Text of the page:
A truce that has allowed the evacuation of hundreds of civilians from besieged districts of Syria’s Homs was extended for three days, but fresh peace talks in Switzerland were bogged down on Monday in mutual recriminations.
The extension of the tenuous truce in Homs came as about 450 civilians were given safe passage out of the war-ravaged city, according to the Red Crescent, bringing the total number allowed out since Friday to about 1,200.
The evacuation of civilians from neighborhoods where they had been trapped for nearly 18 months was marred by violence over the weekend, with 14 people killed in shelling that threatened to derail the humanitarian mission.
Footage distributed by activists showed scores of traumatized men, women and children making their way down a rubble-strewn road on Monday flanked by rows of UN vehicles. One old woman lagged behind, alone.
Meanwhile, in Geneva, Switzerland, the warring sides blamed each other for escalating violence that has killed hundreds of people across the country in recent days, as they did throughout a previous round of talks late last month.
The Syrian opposition delegation warned it would not return for a third round if no progress was made in the current session.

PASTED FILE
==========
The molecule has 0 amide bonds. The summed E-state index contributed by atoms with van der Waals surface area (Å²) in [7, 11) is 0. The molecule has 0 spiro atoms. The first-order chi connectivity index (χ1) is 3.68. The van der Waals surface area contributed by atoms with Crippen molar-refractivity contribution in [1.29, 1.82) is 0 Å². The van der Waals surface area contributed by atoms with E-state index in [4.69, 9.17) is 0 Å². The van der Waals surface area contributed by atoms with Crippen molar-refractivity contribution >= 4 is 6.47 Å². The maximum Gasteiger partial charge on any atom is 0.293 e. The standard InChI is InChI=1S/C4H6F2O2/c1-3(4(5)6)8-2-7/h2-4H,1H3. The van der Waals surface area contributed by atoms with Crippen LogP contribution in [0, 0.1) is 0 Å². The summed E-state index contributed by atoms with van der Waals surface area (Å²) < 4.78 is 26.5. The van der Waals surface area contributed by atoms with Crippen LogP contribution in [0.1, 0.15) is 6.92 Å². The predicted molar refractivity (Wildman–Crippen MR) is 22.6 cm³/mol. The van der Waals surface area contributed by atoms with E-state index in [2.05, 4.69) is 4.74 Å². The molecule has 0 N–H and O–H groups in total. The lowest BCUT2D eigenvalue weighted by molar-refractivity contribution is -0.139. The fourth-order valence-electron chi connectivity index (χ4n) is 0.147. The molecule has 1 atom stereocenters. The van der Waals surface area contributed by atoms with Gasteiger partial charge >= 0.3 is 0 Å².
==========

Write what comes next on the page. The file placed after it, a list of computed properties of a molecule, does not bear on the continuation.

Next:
“If there is no progress at all, I think it would be a waste of time to think about a third round,” opposition spokesman Louay Safi told reporters late on Monday.
UN and Arab League mediator Lakhdar Brahimi began the latest session in Geneva by shuttling between the two sides and suggested in a letter that the parties wait until the second or third day to resume joint meetings.
Brahimi wrote that he hoped that “separate sessions can lead to some positive outcomes,” trying to nudge the teams toward discussion of how to stop the fighting and agree on a political transition.
Both sides said there would be a joint session yesterday, with the opposition saying it would begin at 10am.
The situation in Homs had been discussed at the previous round of talks held last month, but a breakthrough only came later.
About 3,000 people had been trapped there by the army siege, surviving on little more than olives and wild herbs for months. Activists said new mothers were unable to breastfeed because of malnutrition.
On Saturday, the Red Crescent was able to deliver 250 food parcels, along with hygiene kits and medicine, despite its vehicles being fired upon. One driver was wounded.
Mortar fire was also reported during the delivery.
UN humanitarian chief Valerie Amos welcomed the three-day truce extension, which officials said included Monday and would expire today, but said aid workers had witnessed “terrible conditions” in a field hospital.
She said that tens of thousands of Syrians are trapped in besieged areas across the country.
“I hope that those negotiating in Geneva agree to allow the sustained delivery of aid to the 250,000 people in besieged communities in Syria and all those who are in desperate need across Syria,” she said in a statement.
Elsewhere in Syria clashes raged on several fronts and on Sunday alone 400 people were killed across the country, according to the Syrian Observatory for Human Rights, a Britain-based group relying on activists and other witnesses inside the war-torn country.